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  • Spurious elevations in serum IgG2 may be seen by immunonephelometry in IgG4-RD - response to Chan et al [1]

    Chan et al report on marked elevations in serum IgG2 that are observed in patients with orbital IgG4 related disease (IgG4-RD), with or without systemic involvement.

    Using ROC area under the curve comparisons, the authors show that the serum IgG2 concentration has a higher AUC (0.9) than serum IgG4 (0.8) in detecting IgG4-RD in their cohort (comprised of 33 subjects: 20 with orbital IgG4-RD with or without systemic involvement, and 13 with non-IgG4-RD orbital inflammation).

    Our group has noted this paper by Chan et al with interest as we have observed the same phenomenon of marked serum IgG2 elevations in patients with IgG4-RD, who have concomitantly low serum IgG4 concentrations. Like the patients presented by Chan et al, our IgG4-RD patients uniformly had serum IgG2 concentrations that were greater than the serum IgG4 concentration, even when the serum IgG4 concentration was very high.

    Our interpretation of the apparent superior clinical utility of the serum IgG2 test in this context, is that this observation is only made when using an immunonephelometric methodology subject to two different types of analytical error:
    i) antigen excess, leading to falsely low serum IgG4 measurement in a patient who in fact has a marked elevation of serum IgG4 [2] and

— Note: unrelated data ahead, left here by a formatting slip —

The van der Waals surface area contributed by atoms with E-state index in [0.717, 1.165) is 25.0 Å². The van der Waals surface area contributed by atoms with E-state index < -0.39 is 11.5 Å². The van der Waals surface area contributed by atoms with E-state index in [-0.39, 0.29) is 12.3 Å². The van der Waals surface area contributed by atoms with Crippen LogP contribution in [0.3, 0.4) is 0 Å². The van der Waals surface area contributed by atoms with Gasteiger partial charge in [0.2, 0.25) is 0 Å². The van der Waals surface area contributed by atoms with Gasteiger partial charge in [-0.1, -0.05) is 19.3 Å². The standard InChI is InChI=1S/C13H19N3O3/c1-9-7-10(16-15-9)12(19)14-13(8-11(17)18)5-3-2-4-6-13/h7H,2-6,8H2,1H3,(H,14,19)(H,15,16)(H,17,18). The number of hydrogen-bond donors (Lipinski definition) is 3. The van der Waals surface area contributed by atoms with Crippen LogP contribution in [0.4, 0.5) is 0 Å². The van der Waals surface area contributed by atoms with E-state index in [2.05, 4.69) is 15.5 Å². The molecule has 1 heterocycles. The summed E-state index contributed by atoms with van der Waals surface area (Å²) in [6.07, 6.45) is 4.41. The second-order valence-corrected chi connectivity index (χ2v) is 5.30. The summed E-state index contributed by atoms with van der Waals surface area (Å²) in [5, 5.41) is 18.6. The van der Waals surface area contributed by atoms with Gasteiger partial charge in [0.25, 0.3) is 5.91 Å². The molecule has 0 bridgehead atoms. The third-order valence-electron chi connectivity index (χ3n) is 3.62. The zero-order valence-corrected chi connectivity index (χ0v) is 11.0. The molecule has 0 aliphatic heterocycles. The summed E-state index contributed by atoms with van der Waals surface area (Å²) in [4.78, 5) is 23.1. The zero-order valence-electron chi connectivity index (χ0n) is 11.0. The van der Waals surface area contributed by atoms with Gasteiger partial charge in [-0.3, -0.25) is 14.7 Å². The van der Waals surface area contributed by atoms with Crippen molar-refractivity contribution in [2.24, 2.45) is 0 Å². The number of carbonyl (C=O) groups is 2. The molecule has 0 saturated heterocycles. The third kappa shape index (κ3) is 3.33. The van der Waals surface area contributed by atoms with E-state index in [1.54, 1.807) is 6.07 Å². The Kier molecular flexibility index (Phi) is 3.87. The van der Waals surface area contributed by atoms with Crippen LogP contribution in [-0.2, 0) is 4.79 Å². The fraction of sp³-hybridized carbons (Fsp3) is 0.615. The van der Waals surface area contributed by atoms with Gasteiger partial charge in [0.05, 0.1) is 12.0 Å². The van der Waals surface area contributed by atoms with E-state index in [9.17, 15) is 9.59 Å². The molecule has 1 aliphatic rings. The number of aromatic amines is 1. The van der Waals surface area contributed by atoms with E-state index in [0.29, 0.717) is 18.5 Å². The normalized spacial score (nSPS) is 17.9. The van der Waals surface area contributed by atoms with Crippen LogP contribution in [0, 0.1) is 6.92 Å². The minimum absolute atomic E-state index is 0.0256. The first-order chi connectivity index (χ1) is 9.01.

ii) cross reactivity of the reagent used to measure IgG2 with serum IgG4, leading to falsely high serum IgG2 measurement (this may be due to a direct and specific recognition of IgG4 epitop...

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  • Big data, selection bias and clinical significance

    Title Page

    Letter to the Editor

    The article in question:
    Crewe JM, Threlfall T, Clark A, Sanfilippo PG, Mackey DA. Pterygia are indicators of an increased risk of developing cutaneous melanomas. Br J Ophthalmol 2017.

    Jingjing Shen
    Minqian Shen
    Yuanzhi Yuan

    Corresponding author:
    Yuanzhi Yuan

    Address:#180 Fenglin Rd., Department of Ophthalmology, Zhongshan Hospital Affiliated to Fudan University, Shanghai 200032, P.R. China
    Email: yuan.yuanzhi@zs.hospital.sh.cn
    Phone: +86-186 1688 1220 or +86-21-64041990 ext. 2684

    Dear Editor,

    We read with great interest the paper by Crewe et al.1 The authors showed that patients with pterygium had higher risk of cutaneous melanomas (CM) in a large retrospective matched-cohort study in Western Australia (WA), and suggested pterygium as an indicator for CM. The finding was interesting. However, we doubt the conclusion and its clinical relevance and public health significance.

    Compared to control group, patients with pterygium had a 20% or 24% increased risk of developing CM in terms of odds ratio(OR) or incidence rate ratio (IRR), respectively. The incidence rate difference(IRD), however, was only 27.7/100 000 person-years (PY) (Table 5., by subtracting the IR of the control group from that of the pterygium group, i.e. (186.5-158.8)/100 000 PY). The rate difference corres...